A journey into Spain.

London, printed for Henry Herringman, 1670.

8vo (165 x 105 mm), pp. [viii], 247, [1, blank]; slightly browned; contemporary sheep; extremities rubbed; some worming to front cover; remnants of label on spine; from the library of the earls of Macclesfield.

£950

Approximately:
US $0€0

Make an enquiry

First edition in English. A free and abridged translation of Voyage d’Espagne curieux, historique et politique, first published anonymously in 1665. Setting out from the Netherlands in 1651 in the company of François van Aerssen, Brunel toured France, Germany and Italy before travelling to Spain in March 1655. The party made its way to Madrid via San Sebastián, Vitoria and Burgos, returning to France at the end of June via Zaragoza, Tudela and Pamplona. Aranjuez and Alcalá de Henares are also described. Brunel compiled this account of his travels around 1657 using his own notes and those of Van Aerssen (who drowned on his return to the Netherlands and to whom the work is sometimes attributed).

A Journey into Spain, in its portrayal of the country as religiously, politically and socially backward, demonstrates a conscious awareness in Europe of Spain’s decline as a world power during the mid-seventeenth century. Brunel’s account of his experiences in Spain confirm John Lynch’s statement that the ‘syndrome of rural poverty, depopulation, financial chaos, and recession of American trade produced Spain’s first great crisis in the modern period. The crisis can be dated between 1598 and 1620, and it was a crisis of change, denoting a reversal of the economic trends of the sixteenth century. The worst was still to come. From 1640 political disintegration and military collapse compounded the economic disorder and reduced Spain to absolute depression. And by this time there was no hope of relief from America’ (Lynch, Spain under the Habsburgs II pp. 10–11).

Palau 372954; Wing B5230.

You may also be interested in...

BURTON, Sir Richard Francis (editor and translator).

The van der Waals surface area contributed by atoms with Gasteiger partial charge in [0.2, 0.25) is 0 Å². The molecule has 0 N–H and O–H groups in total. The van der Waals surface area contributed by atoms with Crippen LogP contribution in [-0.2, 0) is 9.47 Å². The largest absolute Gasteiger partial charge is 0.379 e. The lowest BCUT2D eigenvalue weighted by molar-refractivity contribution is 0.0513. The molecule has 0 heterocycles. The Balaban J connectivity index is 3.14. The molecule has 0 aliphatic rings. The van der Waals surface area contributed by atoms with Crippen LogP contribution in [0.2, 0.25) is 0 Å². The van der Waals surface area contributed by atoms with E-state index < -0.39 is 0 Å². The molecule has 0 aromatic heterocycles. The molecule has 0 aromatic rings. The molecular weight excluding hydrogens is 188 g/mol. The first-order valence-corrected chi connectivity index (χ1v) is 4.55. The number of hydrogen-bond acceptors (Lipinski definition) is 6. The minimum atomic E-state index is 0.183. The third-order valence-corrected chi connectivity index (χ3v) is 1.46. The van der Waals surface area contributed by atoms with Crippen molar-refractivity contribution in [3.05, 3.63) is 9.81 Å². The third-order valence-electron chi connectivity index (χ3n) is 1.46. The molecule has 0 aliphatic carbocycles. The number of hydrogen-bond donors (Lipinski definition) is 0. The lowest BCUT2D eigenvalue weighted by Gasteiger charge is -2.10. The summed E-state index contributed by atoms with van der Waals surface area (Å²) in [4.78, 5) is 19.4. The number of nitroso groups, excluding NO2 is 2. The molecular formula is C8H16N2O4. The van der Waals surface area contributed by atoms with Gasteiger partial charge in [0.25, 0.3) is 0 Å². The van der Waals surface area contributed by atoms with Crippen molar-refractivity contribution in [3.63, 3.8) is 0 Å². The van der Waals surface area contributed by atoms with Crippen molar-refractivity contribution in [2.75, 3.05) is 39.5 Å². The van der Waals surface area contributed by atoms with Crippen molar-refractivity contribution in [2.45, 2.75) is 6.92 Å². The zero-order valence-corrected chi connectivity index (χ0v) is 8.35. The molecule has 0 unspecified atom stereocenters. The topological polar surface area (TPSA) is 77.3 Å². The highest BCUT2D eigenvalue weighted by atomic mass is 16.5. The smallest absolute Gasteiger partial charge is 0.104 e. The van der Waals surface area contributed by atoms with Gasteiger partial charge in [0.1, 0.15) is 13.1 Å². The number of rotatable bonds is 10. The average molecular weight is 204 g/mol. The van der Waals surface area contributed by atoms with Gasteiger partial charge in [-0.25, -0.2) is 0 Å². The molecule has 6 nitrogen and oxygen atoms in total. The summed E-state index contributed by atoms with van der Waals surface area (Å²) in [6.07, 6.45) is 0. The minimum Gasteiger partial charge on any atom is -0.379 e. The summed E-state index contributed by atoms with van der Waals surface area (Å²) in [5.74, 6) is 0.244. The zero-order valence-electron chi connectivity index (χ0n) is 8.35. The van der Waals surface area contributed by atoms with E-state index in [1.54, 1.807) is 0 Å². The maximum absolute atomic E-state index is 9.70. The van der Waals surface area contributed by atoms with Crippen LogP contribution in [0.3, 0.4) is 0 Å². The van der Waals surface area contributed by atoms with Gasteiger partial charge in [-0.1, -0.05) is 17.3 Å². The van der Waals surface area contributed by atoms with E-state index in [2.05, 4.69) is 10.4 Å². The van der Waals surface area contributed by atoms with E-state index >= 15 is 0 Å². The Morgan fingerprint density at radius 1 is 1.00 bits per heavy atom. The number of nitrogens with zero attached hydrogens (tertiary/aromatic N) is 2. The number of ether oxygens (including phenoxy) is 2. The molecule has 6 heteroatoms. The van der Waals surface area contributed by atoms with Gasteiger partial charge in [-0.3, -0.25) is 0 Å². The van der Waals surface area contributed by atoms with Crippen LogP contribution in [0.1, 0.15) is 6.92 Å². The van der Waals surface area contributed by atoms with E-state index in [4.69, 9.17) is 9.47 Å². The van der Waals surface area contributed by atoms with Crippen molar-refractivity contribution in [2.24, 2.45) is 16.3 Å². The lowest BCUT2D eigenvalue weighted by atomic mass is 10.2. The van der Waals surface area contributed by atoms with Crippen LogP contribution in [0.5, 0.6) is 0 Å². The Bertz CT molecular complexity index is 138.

The lands of Cazembe. Lacerda’s journey to Cazembe in 1798. Translated and annotated by Captain R. F. Burton, F.R.G.S. Also journey of the Pombeiros P. J. Baptista and Amaro Josée, across Africa from Angola to Tette on the Zambeze. Translated by B. A. Beadle; and a résumé of the journey of Mm. Monteiro and Gamitto by Dr. C. T. Beke.

First edition. The publication of this volume was prompted by the interest 'excited by the recent letters of Dr. Livingstone concerning the country of the Cazembe and neighbouring regions of Central Africa' (p. [iii]), and the bulk of the work is comprised of Burton's edition of Francisco José Maria de Lacerda e Almeida's diaries, letters and memoranda relating to his expedition to Cazembe (or Kazembe) in 1798, together with supplementary material, which Burton also translated from the Portuguese. Burton's text (which occupies pp. 1-164 of the volume) was originally intended to be accompanied by two appendices: 'Notes on How I Found Livingstone in Central Africa: Travels, Adventures and Discoveries, by Henry M. Stanley' and 'Being a Rejoinder to the "Memoir on The Lake Regions of East Africa Reviewed, in Reply to Captain Burton's letter in the Athenaeum, No. 1899" by W.D. Cooley'. However, since they were of 'a controversial and critical nature' (Penzer), they were rejected by the Royal Geographical Society and then privately published by Burton as Supplementary Papers to the Mtáwá Cazembe (Trieste: 1873).

Read more

[ORAN.]

Diario distinto di tutto il seguito per la spedizione fatta d’ordine della maesta cattolica di Filippo V. Re delle Spagne della grande armata navale, e terrestre per la seguita conquista, e ricuperazione della piazza d’Orano in Affrica, e de’ gloriosi progressi delle armi della maesta’ sua contro gl’infedeli.

A daily account in Italian from 20 June to 8 July 1732 of the Spanish capture of Oran. The Moroccan city had been governed by Spain since 1509 but had fallen into Ottoman hands in 1708. This 1732 invasion brought Oran once more under Spanish control, in which it remained until 1792.

Read more